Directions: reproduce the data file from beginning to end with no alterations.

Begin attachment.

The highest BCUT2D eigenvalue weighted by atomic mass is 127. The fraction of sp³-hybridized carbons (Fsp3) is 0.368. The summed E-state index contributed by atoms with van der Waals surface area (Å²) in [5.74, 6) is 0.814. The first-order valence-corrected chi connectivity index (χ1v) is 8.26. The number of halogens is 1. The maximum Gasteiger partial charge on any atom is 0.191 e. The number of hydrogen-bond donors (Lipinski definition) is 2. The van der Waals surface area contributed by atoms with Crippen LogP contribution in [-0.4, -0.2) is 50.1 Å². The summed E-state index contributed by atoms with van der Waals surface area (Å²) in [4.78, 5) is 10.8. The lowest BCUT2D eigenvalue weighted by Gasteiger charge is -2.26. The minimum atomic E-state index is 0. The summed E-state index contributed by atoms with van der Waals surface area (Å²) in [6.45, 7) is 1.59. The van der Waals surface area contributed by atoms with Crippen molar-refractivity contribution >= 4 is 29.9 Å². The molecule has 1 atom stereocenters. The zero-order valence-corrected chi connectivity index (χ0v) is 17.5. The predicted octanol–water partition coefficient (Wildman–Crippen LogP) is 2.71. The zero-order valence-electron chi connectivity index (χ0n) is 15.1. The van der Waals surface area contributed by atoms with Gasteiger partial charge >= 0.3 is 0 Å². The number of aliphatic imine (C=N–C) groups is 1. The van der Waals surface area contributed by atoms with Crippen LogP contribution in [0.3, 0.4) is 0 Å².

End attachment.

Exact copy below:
The highest BCUT2D eigenvalue weighted by atomic mass is 127. The fraction of sp³-hybridized carbons (Fsp3) is 0.368. The summed E-state index contributed by atoms with van der Waals surface area (Å²) in [5.74, 6) is 0.814. The first-order valence-corrected chi connectivity index (χ1v) is 8.26. The number of halogens is 1. The maximum Gasteiger partial charge on any atom is 0.191 e. The number of hydrogen-bond donors (Lipinski definition) is 2. The van der Waals surface area contributed by atoms with Crippen LogP contribution in [-0.4, -0.2) is 50.1 Å². The summed E-state index contributed by atoms with van der Waals surface area (Å²) in [4.78, 5) is 10.8. The lowest BCUT2D eigenvalue weighted by Gasteiger charge is -2.26. The minimum atomic E-state index is 0. The summed E-state index contributed by atoms with van der Waals surface area (Å²) in [6.45, 7) is 1.59. The van der Waals surface area contributed by atoms with Crippen molar-refractivity contribution >= 4 is 29.9 Å². The molecule has 1 atom stereocenters. The zero-order valence-corrected chi connectivity index (χ0v) is 17.5. The predicted octanol–water partition coefficient (Wildman–Crippen LogP) is 2.71. The zero-order valence-electron chi connectivity index (χ0n) is 15.1. The van der Waals surface area contributed by atoms with Gasteiger partial charge >= 0.3 is 0 Å². The number of aliphatic imine (C=N–C) groups is 1. The van der Waals surface area contributed by atoms with Crippen LogP contribution in [0.3, 0.4) is 0 Å².